Opinion: How one Atlanta woman’s combating opioid epidemic

In a recent Washington University study, for every 1,000 patients, there were about nine more opioid prescriptions in the group of patients who previously had COVID-19 than in the general public. (Dreamstime/TNS)

Credit: TNS

Combined ShapeCaption
In a recent Washington University study, for every 1,000 patients, there were about nine more opioid prescriptions in the group of patients who previously had COVID-19 than in the general public. (Dreamstime/TNS)

Credit: TNS

More of us can play a role in fighting this public health problem.

COVID-19 has exacerbated an already critical problem: Opioid-related deaths in this country are skyrocketing. According to the CDC’s National Center for Health Statistics, more than 100,000 drug overdose deaths took place in the United States between March 2020 and March 2021, an increase of nearly 30 percent from the previous 12-month period.

And behind each of those numbers is a human story.

Almost all of us know someone who has battled opioid dependence — whether a family member, friend, colleague or neighbor.

But knowing about a problem isn’t the same as doing something about it. Most of us don’t know how to respond to the opioid epidemic. It feels too widespread, too complicated.

Combined ShapeCaption
Deborah Watkins Bruner

Credit: contributed

Deborah Watkins Bruner

Credit: contributed

Combined ShapeCaption
Deborah Watkins Bruner

Credit: contributed

Credit: contributed

Enter Dr. Sarah Febres Cordero, whose story ought to inspire us all to get off the couch and do something.

Sarah spent 20 years working at a restaurant in Atlanta’s Little Five Points neighborhood. In that role, she witnessed neighbors, coworkers, customers, and friends suffering from drug dependencies. She saw more heroin overdoses than she wants to remember. As an untrained first responder, she once helped save the life of someone at the restaurant who had overdosed. That event, jarring as it was, made her want to do more.

“I wasn’t sure if I could become a nurse,” she says. “I was 36 years old. It was scary. But once I got into school and started, the way opened up.”

In Georgia, more than 1,300 (or 67 percent) of drug overdose deaths in 2020 were related to opioids. Over the last decade, the total number of opioid-related deaths in Georgia has increased by 207 percent. Sarah wanted to be part of the solution.

She entered graduate school and earned a nursing degree from Emory’s Nell Hodgson Woodruff School of Nursing. She went on to earn a Ph.D. in nursing. For her dissertation, she designed a study that would include service industry workers in Little Five Points. She wanted to capture their experiences with the opioid epidemic and help raise awareness of ways to foster positive change.

“I thought, if I had lost so many from overdose, others must have too,” she says. “And if I had rescued someone from an overdose in Little Five Points while at work, there must be others who had done the same.”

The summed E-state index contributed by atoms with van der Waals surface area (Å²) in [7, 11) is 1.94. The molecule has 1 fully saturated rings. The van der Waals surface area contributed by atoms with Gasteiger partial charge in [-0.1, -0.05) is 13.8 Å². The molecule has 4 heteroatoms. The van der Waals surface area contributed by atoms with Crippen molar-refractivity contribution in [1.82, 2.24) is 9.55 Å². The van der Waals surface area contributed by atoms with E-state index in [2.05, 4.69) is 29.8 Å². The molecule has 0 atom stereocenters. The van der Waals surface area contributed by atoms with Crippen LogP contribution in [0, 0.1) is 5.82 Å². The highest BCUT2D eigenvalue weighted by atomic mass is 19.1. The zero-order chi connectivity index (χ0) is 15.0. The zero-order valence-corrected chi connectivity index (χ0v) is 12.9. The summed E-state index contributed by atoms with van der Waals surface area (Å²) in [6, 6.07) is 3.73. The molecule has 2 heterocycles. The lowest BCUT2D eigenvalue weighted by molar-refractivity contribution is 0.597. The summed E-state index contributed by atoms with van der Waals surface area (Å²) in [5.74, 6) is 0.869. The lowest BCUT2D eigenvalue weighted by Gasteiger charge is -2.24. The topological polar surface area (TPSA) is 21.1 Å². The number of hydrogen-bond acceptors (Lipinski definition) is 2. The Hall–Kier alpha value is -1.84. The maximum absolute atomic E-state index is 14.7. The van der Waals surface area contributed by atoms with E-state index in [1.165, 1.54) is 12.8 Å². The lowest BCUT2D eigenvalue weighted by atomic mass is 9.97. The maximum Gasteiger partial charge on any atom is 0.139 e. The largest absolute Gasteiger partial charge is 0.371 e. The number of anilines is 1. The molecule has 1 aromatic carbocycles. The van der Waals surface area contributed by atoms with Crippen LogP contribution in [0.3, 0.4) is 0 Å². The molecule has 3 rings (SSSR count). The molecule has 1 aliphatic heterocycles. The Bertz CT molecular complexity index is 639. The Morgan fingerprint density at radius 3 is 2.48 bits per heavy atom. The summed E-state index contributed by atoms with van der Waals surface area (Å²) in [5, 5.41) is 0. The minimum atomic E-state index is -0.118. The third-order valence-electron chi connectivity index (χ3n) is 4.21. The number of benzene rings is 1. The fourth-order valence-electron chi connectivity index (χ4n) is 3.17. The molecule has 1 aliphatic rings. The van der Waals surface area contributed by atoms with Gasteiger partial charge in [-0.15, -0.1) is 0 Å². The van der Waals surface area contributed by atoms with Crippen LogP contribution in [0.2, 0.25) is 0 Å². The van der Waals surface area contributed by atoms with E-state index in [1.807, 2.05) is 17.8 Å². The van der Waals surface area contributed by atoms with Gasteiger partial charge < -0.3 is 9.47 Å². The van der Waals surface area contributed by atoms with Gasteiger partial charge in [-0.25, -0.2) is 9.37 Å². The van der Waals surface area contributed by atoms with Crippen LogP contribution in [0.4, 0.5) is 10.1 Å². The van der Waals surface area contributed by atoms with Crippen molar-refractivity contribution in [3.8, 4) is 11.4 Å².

Today, as a postdoctoral fellow at Emory and a wound care nurse at the Atlanta Harm Reduction Coalition, Sarah is saving lives back in her old stomping ground. She’s exactly the kind of person we need on the front lines of America’s opioid crisis. We need individuals who are engaged in the humanity of the problem, doing what they can, where they can, bringing the latest advances in science, public health and medicine to their own neighborhoods.

Sarah’s postdoctoral project will be featured at Science Gallery, and I encourage everyone to come out and look at it. Her dissertation is being translated into a graphic novel sharing the stories of service workers in Little Five Points. Local artist Joseph Karg is illustrating these stories, helping them come alive for readers.

Their collaboration is just one artwork featured in the inaugural Science Gallery Atlanta exhibition, organized and hosted by Emory. Titled “Hooked: When Want Becomes Need,” this interactive exhibition is all about addiction and recovery. On view at Atlanta’s Pullman Yards through this summer, “Hooked” examines a range of dependencies that capture the human mind, from opioid use to gaming, social media and online shopping addictions. It brings science and art into conversation, inviting visitors to challenge stigmas and explore what recovery might look like for their own communities.

If universities don’t encourage community participation in the big questions facing health, medicine and our lives today, then public distrust of the scientific process will continue to eat away at our social and cultural fabric.

Major research universities like Emory should be actively recruiting and training the next generation of Sarah Febres Corderos — community scientists and health professionals who identify key problems at a local level and act in partnership with those whom they serve. Sarah made the critically important shift from noticing a problem to doing something about it. We need more leaders like her, especially as the coronavirus pandemic continues to disrupt the public health landscape. And cultivating those leaders means keeping an open mind about what experiences and insights they bring to the conversation.

So, the next time you’re enjoying a meal in Little Five Points or elsewhere, take a minute to remember that meaningful change can start at a single table — your own.

Deborah Watkins Bruner, R.N., Ph.D., is senior vice president for research at Emory University and chair and professor of nursing at Emory’s Nell Hodgson Woodruff School of Nursing.